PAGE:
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Meet the ‘Divos’ of Dance Kaleidoscope

April 6, 2018
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From left, Stuart Coleman, Brandon Comer and Timothy June (IBJ photos/Eric Learned)

Dance Kaleidoscope’s latest offering, “Divos” (through April 8 at Indiana Repertory Theatre), celebrates the men in the company both as dancers and as choreographers. On stage, they speak with physicality. Here, a trio of DK leading men goes verbal.

Timothy June, 31
explore-dance-kaleidoscope-june-040618-1col.jpgSeasons with DK: 10
Starting point: Wanting to improve his dance steps for high school musical theater in Enfield, Connecticut, June began training at the New England Dance Conservatory, where he “realized how far behind I was. So I enrolled in a lot of classes—five or six days a week. I backed away from musical theater, quit the track team, and focused on dance.”
Going pro: “New York and Chicago auditions are cattle calls,” June said. “You’re one of 400 dancers. Sometimes you’ll get 10 minutes in and they’ll say, ‘That’s enough.’ Other times, you’ll get through a three-hour audition and they’ll say, ‘Thank you,’ and that’s it. It was different in Indy. DK is a company audition. You are thrown in with the company to see if you can keep up.”
Lessons learned: Early on, June said, he misunderstood what it meant to be a good dancer on stage. “It’s taken me a long time to realize what I appreciate about dancers when I watch them. It never has to do with technique. It’s their characterization. Their lyricism. That’s what I lacked. I was just doing steps because I wanted to be the best at that step. It was probably the most boring thing to watch because I had no characterization behind it. Now I don’t care … well, I do, but it’s the least of my worries.”

Brandon Comer, 27
Seasons with DK: 9
explore-dance-kaleidoscope-comer-040618-1col.jpgStarting point: “I used to flip off of the jungle gym and my mom got scared,” Comer said. “So she signed me up for gymnastics.” He then transitioned to a dance program there. “At school, it was a little rough with the bullying. It got real sometimes. Especially in middle school. So I started doing more sports and track. But then, once high school hit, I joined show choir [at Center Grove] and that was it. That’s when I realized I love performing. I didn’t care what anybody thought.”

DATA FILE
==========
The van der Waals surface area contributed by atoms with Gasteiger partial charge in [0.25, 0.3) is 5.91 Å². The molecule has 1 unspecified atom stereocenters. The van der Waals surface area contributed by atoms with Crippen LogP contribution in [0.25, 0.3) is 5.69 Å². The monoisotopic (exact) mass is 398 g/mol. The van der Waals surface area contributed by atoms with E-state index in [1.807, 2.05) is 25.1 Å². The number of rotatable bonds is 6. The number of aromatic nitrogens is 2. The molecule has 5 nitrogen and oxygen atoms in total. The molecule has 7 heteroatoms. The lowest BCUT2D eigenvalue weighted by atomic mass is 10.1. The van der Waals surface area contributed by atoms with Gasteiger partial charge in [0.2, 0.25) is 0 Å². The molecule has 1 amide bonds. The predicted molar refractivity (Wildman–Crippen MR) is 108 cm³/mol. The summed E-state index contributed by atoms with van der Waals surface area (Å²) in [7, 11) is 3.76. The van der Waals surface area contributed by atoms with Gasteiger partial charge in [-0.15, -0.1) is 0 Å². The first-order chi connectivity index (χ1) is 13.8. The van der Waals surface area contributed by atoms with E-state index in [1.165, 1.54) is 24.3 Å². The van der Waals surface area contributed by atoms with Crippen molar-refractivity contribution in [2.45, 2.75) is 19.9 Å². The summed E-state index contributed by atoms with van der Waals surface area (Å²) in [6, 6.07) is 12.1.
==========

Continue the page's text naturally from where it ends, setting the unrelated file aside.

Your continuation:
Going pro: Comer considered Ivy Tech or IUPUI while taking classes with DK, but was offered a one-shot job by DK Artistic Director David Hochoy that led to an apprentice position offer. “I thought, ‘Well, the opportunity is here.’” Comer soon became a full company member.
Onstage persona: “I’m joyous. Even if it’s a serious piece, I have a sense of joy. … One of my teachers said, ‘Whoever is on stage with you, whoever is in the audience, be yourself on stage.’”
On performance life span: “Dancing is so hard on our joints. The average age is 35-40 to end a dancing career. But you can go on and do Broadway. You can still dance.”

Stuart Coleman, 26 
explore-dance-kaleidoscope-coleman-040618-1col.jpgSeasons with DK: 4
Starting point: Coleman received dance lessons as a Christmas present in sixth grade so he would have an upper hand at auditioning for high school shows. For the Lynchburg, Virginia, native, that evolved into interest in ballet and modern dance. Was it difficult being one of the only boys in class? “Easier, if I’m going to be real here,” he said. “Later, I realized I had been given the easy route all those years. But it was nice because it gave me a sense of what these leading roles could feel like. But I had to go back to the beginning to get there.”
Indy vs. New York: Coleman had his heart set on Fordham University in the Bronx, but a visit to Butler to audition won him over. “Many people who go to schools in these big dance hubs—Chicago, L.A., New York—don’t finish. Surrounded by so many opportunities you think, ‘Why am I spending money on college?’ Here, the students are more motivated to finish their degrees.”
Breaking in: After learning that a DK dancer was leaving before the end of the season, Coleman quickly shot an email offering to fill in. It got him an audition but not the gig. However, it put Coleman on the radar, which eventually led to an offer. “I started three days before I walked graduation at Butler.”
The push: “You have to be your own policeman,” he said. “You have to keep asking yourself, ‘Am I working safely? Am I working to my highest caliber of excellence?’ And you have to find a balance.”•

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